It was the summer of 1990 and with my driving test passed and the L plates whipped off my first pride and joy, an Escort 1.3 Estate, I would no longer be restricted to the closest parks and ponds reachable by bus and moped. Now the whole world was my oyster. I could drive to the back of beyond, all the way to the other side of Surrey – specifically, Langmans Lake, in Woking...
I could see it was huge as it slurped down the floaters not six feet from the bank. A little bit further out were the pads, dense and thick, piled high on top of each other. The outer leaves jostled and quivered as the giant re-entered their cover, brushing against the stems. Now was my chance. A gentle underarm flick landed the free-lined double Chum hookbait mid-channel between the bank and the pads. Soon they plucked and jostled again... closer, closer, please keep coming... Suddenly there it was, breaking through into the channel, long and wide, and heading straight for my hookbait... Shaking hands, breath held, time frozen... slurp... wallop!
A huge explosion, a spinning reel handle, and power like I’d never felt before. No chance of slowing it, certainly not on the tackle of yesteryear. I just prayed for the 11lb Sylcast and size 6 Drennan Super Specialist hook to hold firm. Ten yards or more disappeared from the spool, through the outer edges of the pads and beyond. The water was shallow and so seconds later I was following it, throwing the landing net ahead of me every few paces. Bit by bit the line pinged free from the pads, until, eventually, I was past them and in direct contact with the biggest carp I’d ever seen, let alone hooked. Please God, please let me land it...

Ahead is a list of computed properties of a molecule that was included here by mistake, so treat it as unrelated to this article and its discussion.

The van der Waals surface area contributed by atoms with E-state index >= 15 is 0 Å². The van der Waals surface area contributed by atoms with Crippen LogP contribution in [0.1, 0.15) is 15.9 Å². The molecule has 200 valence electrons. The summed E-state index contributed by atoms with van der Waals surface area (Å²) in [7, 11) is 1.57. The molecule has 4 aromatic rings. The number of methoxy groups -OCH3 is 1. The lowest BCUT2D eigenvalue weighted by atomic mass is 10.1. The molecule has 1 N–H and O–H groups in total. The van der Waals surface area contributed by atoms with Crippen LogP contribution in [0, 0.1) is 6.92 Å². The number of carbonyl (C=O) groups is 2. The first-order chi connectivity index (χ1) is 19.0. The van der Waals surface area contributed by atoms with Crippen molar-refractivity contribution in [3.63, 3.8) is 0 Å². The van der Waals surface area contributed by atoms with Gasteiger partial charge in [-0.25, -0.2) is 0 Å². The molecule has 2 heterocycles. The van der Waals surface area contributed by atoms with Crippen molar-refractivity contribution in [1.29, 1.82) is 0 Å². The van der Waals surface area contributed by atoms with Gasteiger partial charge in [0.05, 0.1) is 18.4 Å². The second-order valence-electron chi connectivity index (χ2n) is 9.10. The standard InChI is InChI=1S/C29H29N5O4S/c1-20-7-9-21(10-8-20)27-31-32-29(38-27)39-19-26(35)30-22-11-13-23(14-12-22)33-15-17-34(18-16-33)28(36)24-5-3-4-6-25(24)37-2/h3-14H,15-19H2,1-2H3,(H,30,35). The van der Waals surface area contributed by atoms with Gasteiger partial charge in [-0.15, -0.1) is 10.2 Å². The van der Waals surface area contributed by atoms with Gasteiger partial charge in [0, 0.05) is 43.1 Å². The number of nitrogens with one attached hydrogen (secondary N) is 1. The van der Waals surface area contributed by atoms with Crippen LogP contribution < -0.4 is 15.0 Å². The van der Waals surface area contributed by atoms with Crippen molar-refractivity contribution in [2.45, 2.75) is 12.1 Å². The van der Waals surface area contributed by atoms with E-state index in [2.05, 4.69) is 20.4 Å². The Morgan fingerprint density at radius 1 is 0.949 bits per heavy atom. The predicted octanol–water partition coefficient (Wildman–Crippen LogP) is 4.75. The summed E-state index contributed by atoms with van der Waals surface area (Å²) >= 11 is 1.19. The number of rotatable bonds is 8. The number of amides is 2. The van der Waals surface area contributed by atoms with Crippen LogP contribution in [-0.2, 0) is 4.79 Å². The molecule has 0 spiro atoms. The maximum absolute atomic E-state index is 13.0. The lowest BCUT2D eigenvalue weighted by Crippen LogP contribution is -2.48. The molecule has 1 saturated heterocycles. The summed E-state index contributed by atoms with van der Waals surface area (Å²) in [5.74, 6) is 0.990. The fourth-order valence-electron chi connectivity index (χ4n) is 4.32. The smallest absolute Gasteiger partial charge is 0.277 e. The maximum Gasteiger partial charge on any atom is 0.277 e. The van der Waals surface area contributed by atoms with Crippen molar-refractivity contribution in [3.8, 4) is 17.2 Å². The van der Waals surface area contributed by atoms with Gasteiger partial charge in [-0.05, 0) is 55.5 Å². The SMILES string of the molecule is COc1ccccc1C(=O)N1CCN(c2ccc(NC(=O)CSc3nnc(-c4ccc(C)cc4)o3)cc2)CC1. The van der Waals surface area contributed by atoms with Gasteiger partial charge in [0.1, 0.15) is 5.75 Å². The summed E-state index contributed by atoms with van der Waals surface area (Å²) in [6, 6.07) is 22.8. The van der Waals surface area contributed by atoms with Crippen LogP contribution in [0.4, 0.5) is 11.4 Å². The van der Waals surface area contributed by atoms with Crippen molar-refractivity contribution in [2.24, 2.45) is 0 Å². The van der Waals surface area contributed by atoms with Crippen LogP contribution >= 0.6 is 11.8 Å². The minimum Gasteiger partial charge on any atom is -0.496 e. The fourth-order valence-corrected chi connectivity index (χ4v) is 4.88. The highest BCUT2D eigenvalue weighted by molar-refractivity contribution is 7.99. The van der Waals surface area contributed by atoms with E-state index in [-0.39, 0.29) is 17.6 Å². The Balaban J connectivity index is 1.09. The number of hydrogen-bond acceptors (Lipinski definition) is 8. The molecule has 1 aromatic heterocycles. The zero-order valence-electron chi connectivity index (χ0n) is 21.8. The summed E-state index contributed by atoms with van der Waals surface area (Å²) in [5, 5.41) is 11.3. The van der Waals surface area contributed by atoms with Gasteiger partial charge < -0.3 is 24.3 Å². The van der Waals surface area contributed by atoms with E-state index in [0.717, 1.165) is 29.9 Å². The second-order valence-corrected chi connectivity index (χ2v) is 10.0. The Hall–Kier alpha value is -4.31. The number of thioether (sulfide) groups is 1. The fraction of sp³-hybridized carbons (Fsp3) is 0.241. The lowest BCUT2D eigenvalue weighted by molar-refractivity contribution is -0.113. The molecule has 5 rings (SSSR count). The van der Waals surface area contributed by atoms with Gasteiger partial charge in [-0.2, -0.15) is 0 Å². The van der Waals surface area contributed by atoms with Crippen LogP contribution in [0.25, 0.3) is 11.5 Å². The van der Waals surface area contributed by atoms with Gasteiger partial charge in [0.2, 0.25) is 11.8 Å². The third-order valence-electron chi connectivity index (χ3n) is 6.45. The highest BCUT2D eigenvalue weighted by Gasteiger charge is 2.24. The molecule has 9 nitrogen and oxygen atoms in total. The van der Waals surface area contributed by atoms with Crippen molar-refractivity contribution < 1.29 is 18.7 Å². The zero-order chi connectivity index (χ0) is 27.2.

Whilst time froze at the moment of the take, for those last few seconds it passed in a flash. I was stuck in thick silt up to my waist in water, sun in my eyes, monster carp wallowing about beneath the tip, but somehow, into the net it went. To me, at just 18 years of age, it was a huge, and I knew it had to be the lake’s biggest common, the one all the big boys fished for. It blew me away in the water, but the impact it had once I had it on the bank was way more lasting. Thirty pounds and two ounces, from an era when 30lb commons were the fish to be dreaming of.
Twenty eight years later, the buzz lives on.
The 30lb 2oz common from Langmans Lake in Send, Woking in 1990 Excuse the quality of the shots. I had to photograph them whilst still in the album as I doubt they’d survive being removed, and they’re the only pics I could find